Henry Rollins, in his journal collection Get in the Van, notes that Pettibon's artwork became synonymous with Black Flag and that before Rollins joined the band he would collect photocopies of their flyers that had circulated from California to Washington D.C.42 The album cover for Nervous Breakdown had a particularly strong impact on Rollins: "The record's cover art said it all. A man with his back to the wall baring his fists. In front of him another man fending him off with a chair. I felt like the guy with his fists up every day of my life."43 Another image which drew considerable attention was the artwork created for the "Police Story" single, showing a police officer being held with a gun in his mouth with the speech blurb "Make me come, faggot!" The image was plastered on flyers all around Los Angeles and added to the police pressure on the band.39 Pettibon later remarked that "my values are relativistic, and I’ll give a cop the benefit of the doubt. If that’s me with my gat – my gat’s larger than the one depicted – we can have a discussion, and he can answer me just as well with my .357 barrel in his mouth, or on his cheek, or on his adenoids, or down his throat. I’ll listen to his whimpering cries."44
After joining the band Rollins would sometimes watch Pettibon draw, admiring his work ethic and the fact that he did not make telephone calls or sit for interviews.45 The drawings themselves rarely bore a direct connection to the music or its lyrical themes. Pettibon himself recalls that "These drawings just represented what I was thinking. Except for a few instances, the flyers weren't done as commercial art or advertising. You could have stuck anything on a photocopy machine and put the band name and made an advertising flyer, but these weren't done like that. I was vehement about that as much as my personality allowed."46 Pettibon also sold pamphlet books of his work through SST, with titles such as Tripping Corpse, New Wave of Violence, and The Bible, the Bottle, and the Bomb, and did artwork for other SST acts such as the Minutemen.40
In order to adapt Pettibon's artwork to meet the layout requirements of their albums and flyers, the members of Black Flag would alter it by cutting and pasting and adding their name, logo, and gig details to it. They would then make photocopies and put up dozens of flyers to promote their shows. Rollins recalls going out on a flyering mission with roadie Mugger in 1981 in which the pair would put a layer of paste onto a telephone pole, stick up the flyer, and then cover it with an additional coat of paste so that it would last for up to a year. The band members and their crew would do this for miles around, using dozens of flyers to promote a single performance.47 Pettibon, however, did not always appreciate the band's treatment of his art, which he provided to them largely for free.48 "To me my work was the equivalent of a band like Black Flag or any other band who was righteously self-protective of recordings. I would give them original art and it would come back to me scrawled upon and taped over or whited out, and I'd always ask nicely, 'Could you please make a copy of this first and then do that?' Their master tapes were deemed sacrosanct, while my work was seen as completely disposable, but I'm not venting or complaining, just stating fact."46 Pettibon also felt pigeonholed by his association with the band, and had a falling out with them in 1985 over artwork used on the cover of the Loose Nut album, which had been used for a flyer several years earlier. Ginn resurrected it without telling his brother and turned it over to drummer Bill Stevenson to do the layout, who cut it into pieces and used them as elements for the cover and lyric sheet. Pettibon became irate and he and Ginn stopped speaking for some time, though his artwork continued to be used for the remainder of the band's career.48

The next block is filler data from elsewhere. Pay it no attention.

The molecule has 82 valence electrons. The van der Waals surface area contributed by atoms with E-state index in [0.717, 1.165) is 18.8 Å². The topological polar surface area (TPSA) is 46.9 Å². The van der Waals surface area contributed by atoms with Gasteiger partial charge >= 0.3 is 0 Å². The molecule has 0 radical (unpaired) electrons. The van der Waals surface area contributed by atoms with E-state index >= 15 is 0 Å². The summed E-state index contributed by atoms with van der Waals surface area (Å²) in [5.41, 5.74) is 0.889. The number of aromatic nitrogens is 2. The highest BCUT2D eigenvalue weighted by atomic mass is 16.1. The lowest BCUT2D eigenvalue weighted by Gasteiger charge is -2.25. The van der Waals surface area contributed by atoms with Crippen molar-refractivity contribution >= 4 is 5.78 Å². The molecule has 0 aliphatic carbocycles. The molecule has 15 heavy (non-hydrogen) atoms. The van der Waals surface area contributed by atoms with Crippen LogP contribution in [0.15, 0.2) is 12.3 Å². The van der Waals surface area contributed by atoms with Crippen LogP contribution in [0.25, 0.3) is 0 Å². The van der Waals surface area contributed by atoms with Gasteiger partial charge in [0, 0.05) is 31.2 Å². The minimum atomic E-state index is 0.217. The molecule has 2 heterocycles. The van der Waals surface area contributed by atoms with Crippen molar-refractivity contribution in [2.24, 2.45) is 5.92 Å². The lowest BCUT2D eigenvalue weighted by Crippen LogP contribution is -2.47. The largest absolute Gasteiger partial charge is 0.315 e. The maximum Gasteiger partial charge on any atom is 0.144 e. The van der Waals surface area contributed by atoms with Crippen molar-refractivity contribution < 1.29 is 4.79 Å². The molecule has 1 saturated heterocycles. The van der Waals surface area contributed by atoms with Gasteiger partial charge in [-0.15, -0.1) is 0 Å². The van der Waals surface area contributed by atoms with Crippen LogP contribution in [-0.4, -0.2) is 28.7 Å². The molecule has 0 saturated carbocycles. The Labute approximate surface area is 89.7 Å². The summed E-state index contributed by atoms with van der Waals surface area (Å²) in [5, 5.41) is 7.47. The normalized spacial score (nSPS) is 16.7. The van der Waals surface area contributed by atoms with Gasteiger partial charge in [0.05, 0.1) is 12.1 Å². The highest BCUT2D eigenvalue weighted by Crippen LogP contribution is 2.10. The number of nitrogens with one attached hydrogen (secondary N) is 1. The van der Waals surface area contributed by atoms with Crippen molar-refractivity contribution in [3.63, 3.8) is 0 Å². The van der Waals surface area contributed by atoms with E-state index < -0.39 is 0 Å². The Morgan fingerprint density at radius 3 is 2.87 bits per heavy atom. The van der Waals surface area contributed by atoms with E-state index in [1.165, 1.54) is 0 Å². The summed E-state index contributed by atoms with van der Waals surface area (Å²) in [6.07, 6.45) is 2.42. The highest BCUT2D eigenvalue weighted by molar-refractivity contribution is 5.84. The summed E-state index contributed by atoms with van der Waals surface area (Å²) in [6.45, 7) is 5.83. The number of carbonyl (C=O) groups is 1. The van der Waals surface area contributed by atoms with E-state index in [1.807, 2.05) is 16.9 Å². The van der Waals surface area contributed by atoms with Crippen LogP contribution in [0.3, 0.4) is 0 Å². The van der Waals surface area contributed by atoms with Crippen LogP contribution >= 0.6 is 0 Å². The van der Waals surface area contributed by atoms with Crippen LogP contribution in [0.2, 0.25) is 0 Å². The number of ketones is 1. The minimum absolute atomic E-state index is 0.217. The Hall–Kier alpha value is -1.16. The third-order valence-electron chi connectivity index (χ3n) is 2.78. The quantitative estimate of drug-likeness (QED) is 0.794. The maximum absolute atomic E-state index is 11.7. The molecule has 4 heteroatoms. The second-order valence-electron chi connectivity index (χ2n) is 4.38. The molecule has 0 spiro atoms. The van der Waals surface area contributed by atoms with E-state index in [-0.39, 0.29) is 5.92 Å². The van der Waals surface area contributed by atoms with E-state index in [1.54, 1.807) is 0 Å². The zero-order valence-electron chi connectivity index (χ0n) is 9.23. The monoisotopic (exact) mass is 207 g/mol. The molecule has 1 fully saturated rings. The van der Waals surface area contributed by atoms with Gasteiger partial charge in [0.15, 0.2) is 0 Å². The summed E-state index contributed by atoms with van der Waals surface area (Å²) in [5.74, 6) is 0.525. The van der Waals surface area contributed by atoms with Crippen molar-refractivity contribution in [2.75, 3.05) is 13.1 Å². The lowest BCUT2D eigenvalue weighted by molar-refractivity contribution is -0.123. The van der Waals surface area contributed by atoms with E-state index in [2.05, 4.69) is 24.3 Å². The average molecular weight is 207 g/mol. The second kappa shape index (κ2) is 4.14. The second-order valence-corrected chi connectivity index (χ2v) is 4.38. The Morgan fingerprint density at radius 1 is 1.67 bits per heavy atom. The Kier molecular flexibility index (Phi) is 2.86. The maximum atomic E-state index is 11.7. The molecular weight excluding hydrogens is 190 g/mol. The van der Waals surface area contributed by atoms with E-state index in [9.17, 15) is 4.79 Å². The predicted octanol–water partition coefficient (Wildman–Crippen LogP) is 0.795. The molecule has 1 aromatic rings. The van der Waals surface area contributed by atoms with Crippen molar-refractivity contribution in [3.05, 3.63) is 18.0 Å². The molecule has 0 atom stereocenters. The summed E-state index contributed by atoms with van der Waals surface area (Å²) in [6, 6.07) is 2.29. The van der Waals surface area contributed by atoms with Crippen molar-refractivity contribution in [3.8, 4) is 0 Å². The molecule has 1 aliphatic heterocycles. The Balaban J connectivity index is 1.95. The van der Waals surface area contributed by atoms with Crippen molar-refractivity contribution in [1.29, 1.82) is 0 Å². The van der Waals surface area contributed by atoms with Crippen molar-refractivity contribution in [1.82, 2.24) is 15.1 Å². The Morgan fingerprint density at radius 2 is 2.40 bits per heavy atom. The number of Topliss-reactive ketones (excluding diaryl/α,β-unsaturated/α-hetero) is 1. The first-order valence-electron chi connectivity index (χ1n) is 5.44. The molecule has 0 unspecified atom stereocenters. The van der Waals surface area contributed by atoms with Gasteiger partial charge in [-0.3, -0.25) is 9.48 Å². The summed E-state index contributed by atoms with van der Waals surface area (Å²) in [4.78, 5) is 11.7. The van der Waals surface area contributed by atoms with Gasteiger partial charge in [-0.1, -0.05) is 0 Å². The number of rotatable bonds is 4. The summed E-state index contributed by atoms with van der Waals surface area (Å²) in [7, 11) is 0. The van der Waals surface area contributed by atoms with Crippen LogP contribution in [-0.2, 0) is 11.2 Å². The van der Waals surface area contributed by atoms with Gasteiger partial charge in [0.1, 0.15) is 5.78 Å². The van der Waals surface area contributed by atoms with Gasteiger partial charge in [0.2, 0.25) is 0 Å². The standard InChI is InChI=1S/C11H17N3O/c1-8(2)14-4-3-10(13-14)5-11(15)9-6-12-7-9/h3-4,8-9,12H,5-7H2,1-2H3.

- Damaged (1981)
- My War (1984)
- Family Man (1984)
- Slip It In (1984)
- Loose Nut (1985)
- In My Head (1985)
- What The... (2013)
- Azerrad, Michael. Our Band Could Be Your Life: Scenes from the American Indie Underground 1981–1991. New York City: Little, Brown and Company, 2001. ISBN 0-316-78753-1.
- Chick, Stevie. Spray Paint the Walls: The Story of Black Flag. Oakland, CA: PM Press, 2011. ISBN 978-1-60486-418-2.
- Rollins, Henry. Get in the Van: On the Road with Black Flag, 2nd ed. Los Angeles: 2.13.61 Publications (2004). ISBN 1-880985-76-4.
- "Black Flag Is Back". Blabbermouth.net. January 25, 2013. Retrieved 2013-01-25.
- Grad, David. "Fade to Black." Spin. July 1997
- "ALLEYCATS AT THE MOOSE LODGE". It All Happened - A Living History of Live Music. Retrieved 12 April 2013.
- "YouTube". The Art of Punk. Retrieved 22 June 2013.
- Azerrad, Michael. Our Band Could Be Your Life: Scenes from the American Indie Underground, 1981–1991. Little Brown and Company, 2001. ISBN 0-316-78753-1, p. 19.
- "A 12-Step Program in Self-Reliance". LA Weekly. Retrieved May 27, 2006.
- "Song review – TV Party". Allmusic. Retrieved May 27, 2006.
- "Black Flag". TrouserPress.com. Retrieved May 27, 2006.
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|Wikimedia Commons has media related to Black Flag (band).|
- Official Website
- The Mighty Black Flag (fan site)
- Suburban Voice Interview – Black Flag interview from 1984
- Flipside Interview – Black Flag interview from 1980
- Gallery of Black Flag Posters by Raymond Pettibone